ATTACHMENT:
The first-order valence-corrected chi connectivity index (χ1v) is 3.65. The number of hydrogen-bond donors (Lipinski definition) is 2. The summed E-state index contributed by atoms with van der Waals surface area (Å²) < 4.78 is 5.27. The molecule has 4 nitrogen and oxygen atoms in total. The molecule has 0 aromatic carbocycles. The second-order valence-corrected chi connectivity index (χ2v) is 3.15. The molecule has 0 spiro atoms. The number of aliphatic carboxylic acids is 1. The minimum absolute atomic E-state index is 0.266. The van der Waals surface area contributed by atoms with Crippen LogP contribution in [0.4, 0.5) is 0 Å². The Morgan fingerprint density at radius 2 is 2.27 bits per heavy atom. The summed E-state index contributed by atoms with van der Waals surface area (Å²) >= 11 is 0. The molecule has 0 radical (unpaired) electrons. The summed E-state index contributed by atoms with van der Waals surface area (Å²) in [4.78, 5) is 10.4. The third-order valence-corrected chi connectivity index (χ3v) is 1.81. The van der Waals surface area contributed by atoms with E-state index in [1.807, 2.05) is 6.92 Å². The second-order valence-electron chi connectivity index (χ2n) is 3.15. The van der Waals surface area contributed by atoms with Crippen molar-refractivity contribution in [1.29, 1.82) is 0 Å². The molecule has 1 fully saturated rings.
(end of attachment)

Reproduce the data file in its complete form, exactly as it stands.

The first-order valence-corrected chi connectivity index (χ1v) is 3.65. The number of hydrogen-bond donors (Lipinski definition) is 2. The summed E-state index contributed by atoms with van der Waals surface area (Å²) < 4.78 is 5.27. The molecule has 4 nitrogen and oxygen atoms in total. The molecule has 0 aromatic carbocycles. The second-order valence-corrected chi connectivity index (χ2v) is 3.15. The molecule has 0 spiro atoms. The number of aliphatic carboxylic acids is 1. The minimum absolute atomic E-state index is 0.266. The van der Waals surface area contributed by atoms with Crippen LogP contribution in [0.4, 0.5) is 0 Å². The Morgan fingerprint density at radius 2 is 2.27 bits per heavy atom. The summed E-state index contributed by atoms with van der Waals surface area (Å²) >= 11 is 0. The molecule has 0 radical (unpaired) electrons. The summed E-state index contributed by atoms with van der Waals surface area (Å²) in [4.78, 5) is 10.4. The third-order valence-corrected chi connectivity index (χ3v) is 1.81. The van der Waals surface area contributed by atoms with E-state index in [1.807, 2.05) is 6.92 Å². The second-order valence-electron chi connectivity index (χ2n) is 3.15. The van der Waals surface area contributed by atoms with Crippen molar-refractivity contribution in [1.29, 1.82) is 0 Å². The molecule has 1 fully saturated rings.